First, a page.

Jun 7, 2017

Trump to nominate Christopher Wray to lead FBI

Lawrence Jackson / AP

President Trump announced on Twitter Wednesday morning that he is nominating Christopher Wray, George W. Bush's assistant attorney general, to be the new FBI Director.

Timing: Trump's announcement comes a day before former FBI Director James Comey is set to testify before the Senate Intelligence Committee.

Essential details on Wray:

  • He served during George W. Bush's administration as the former chief of the Justice Department's criminal division, from 2003-2005.
  • He "was a member of the administration's Corporate Fraud Task Force and oversaw the fraud prosecutions of former executives at Enron Corp," per USA Today.
  • He left the Justice Department in 2005 to work as a litigation partner at the King & Spalding law firm.
  • He was Chris Christie's personal lawyer during the Bridgegate scandal, and he has represented various Fortune 100 companies.

How the White House is reacting: Officials are relieved he chose someone other than Joe Leiberman, who previously took himself out of the race. There was concern at top levels of the administration that doing so would have only added to the firestorm because of his firm's connection

The caveat to watch:

How it's playing:

  • Norm Eisen, a frequent Trump critic: "[W[ray is a good choice..."
  • Matthew Miller, former spokesman to Eric Holder: "Wray probably the best choice from the WH short list. His record in the Bush DOJ deserves scrutiny, but he's a serious, respectable pick."

The Trump surprise?

What's next: Trump must formally nominate Wray, who has to be approved by the Senate. The administration has been slow on the nominations process.

Go deeper: Trump's Comey conundrum

Go deeper

Facebook employees stage "virtual walkout"

Illustration: Sarah Grillo/Axios

"Dozens" of Facebook employees staged a "virtual walkout" Monday over the company's decision not to take action against President Trump's provocative messages in the face of nationwide protests against police violence, the New York Times reports.

Why it matters: While Twitter added fact-check labels and hid the president's most inflammatory tweet — "when the looting starts, the shooting starts" — Facebook has said Trump's statements do not violate its policies, and that the platform aims to promote free speech.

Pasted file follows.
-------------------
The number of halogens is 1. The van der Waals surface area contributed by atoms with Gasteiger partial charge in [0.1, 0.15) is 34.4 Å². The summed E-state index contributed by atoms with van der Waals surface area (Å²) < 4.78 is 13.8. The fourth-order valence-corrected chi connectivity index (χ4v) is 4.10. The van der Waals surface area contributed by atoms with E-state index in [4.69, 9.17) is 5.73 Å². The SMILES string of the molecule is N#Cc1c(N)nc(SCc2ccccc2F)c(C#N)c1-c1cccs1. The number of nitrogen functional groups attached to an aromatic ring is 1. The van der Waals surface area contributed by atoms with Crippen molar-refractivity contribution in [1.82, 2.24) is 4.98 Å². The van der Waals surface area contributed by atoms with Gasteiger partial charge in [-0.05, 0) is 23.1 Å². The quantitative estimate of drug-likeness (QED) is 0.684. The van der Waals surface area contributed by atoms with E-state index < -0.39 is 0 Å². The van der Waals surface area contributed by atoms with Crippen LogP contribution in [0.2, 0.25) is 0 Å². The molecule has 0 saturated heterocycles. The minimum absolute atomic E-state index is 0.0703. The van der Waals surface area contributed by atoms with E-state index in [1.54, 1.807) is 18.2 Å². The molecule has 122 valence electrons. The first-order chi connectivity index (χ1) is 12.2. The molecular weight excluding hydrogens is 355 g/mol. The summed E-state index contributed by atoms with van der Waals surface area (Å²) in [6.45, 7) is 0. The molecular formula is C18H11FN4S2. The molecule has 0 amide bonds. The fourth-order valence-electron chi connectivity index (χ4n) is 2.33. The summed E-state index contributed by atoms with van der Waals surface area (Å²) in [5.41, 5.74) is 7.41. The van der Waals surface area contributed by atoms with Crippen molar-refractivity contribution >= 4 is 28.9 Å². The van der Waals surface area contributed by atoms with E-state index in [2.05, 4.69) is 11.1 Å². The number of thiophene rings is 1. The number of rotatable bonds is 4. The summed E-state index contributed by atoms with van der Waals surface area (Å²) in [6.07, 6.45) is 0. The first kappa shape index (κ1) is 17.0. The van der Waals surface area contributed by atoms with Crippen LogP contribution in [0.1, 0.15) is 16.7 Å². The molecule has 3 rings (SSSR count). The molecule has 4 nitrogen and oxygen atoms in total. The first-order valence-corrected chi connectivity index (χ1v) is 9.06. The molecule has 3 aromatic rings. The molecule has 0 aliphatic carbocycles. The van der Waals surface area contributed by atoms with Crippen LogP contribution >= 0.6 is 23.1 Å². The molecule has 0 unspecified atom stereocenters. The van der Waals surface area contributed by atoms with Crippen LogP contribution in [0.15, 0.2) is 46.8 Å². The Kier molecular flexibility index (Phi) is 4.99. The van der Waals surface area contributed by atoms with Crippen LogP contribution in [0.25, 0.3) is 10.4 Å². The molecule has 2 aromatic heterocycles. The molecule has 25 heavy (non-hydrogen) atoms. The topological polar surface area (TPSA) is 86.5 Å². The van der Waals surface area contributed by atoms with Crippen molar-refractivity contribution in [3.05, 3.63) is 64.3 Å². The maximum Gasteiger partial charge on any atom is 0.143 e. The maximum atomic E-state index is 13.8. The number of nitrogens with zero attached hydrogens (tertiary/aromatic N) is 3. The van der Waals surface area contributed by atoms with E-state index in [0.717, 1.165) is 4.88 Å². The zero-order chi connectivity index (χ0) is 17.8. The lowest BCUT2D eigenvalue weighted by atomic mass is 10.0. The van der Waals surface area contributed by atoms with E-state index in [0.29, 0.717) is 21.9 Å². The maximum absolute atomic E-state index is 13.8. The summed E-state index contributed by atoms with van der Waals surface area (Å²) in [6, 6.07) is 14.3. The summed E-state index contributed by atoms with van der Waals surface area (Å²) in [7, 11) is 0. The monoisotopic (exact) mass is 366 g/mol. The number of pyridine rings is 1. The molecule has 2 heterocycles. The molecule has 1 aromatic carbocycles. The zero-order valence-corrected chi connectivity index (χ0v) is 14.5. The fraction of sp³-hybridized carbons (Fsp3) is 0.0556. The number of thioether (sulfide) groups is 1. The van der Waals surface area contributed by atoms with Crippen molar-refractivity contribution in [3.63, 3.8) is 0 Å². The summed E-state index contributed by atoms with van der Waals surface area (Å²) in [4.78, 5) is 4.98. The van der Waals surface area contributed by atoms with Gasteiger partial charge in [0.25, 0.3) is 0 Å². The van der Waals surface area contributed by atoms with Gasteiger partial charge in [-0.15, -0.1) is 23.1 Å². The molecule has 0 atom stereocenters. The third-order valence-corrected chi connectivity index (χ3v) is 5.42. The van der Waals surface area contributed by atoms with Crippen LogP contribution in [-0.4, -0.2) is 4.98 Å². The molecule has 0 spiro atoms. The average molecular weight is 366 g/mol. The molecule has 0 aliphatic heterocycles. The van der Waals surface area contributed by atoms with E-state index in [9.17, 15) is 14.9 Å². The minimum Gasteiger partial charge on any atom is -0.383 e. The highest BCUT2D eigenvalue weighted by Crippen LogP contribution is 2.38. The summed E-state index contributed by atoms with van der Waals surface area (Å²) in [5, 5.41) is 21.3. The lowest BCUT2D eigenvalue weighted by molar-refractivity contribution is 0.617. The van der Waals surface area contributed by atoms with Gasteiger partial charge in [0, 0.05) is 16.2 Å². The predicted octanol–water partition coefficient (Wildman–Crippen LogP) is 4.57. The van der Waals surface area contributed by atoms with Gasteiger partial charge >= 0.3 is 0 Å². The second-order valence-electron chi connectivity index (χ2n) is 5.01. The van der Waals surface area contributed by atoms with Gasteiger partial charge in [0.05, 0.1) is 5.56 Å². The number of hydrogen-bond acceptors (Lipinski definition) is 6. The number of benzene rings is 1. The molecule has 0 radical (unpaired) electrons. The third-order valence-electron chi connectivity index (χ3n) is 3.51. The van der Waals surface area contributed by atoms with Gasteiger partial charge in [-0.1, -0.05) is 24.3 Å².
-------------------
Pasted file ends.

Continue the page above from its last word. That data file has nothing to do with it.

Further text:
This story is developing. Please check back for updates.

Updated 16 mins ago - Politics & Policy

Trump lashes out at governors, urges them to "dominate" protesters

President Trump berated the nation’s governors in a video teleconference call Monday, calling many of them "weak" and demanding tougher crackdowns on the protests that erupted throughout the country following the killing of George Floyd, according to multiple reports.

The big picture: Trump blamed violence on the "the radical left" and told the governors, who were joined by law enforcement and national security officials, that they have to "dominate" protesters and "arrest people" in order to bring an end to the unrest.

Updated 16 mins ago - Politics & Policy

Coronavirus dashboard

Photo Illustration: Sarah Grillo/Axios. Photos: Noam Galai, Jamie McCarthy, Josep Lago/AFP, Alfredo Estrella/AFP, and Narayan Maharjan/NurPhoto, all via Getty Images

  1. Global: Total confirmed cases as of 12:30 p.m. ET: 6,206,773 — Total deaths: 372,752 — Total recoveries — 2,661,643Map.
  2. U.S.: Total confirmed cases as of 12:30 p.m. ET: 1,793,780 — Total deaths: 104,3450 — Total recoveries: 444,758 — Total tested: 16,936,891Map.
  3. Public health: Fauci says“My meetings with the president have been dramatically decreased” — Coronavirus looms over George Floyd protests across the country.
  4. Climate: Your guide to comparing climate change and coronavirus.
  5. Economy: A busy week for IPOs despite upheaval from protests and pandemic.
  6. World: Former FDA commissioner says "this is not the time" to cut ties with WHO.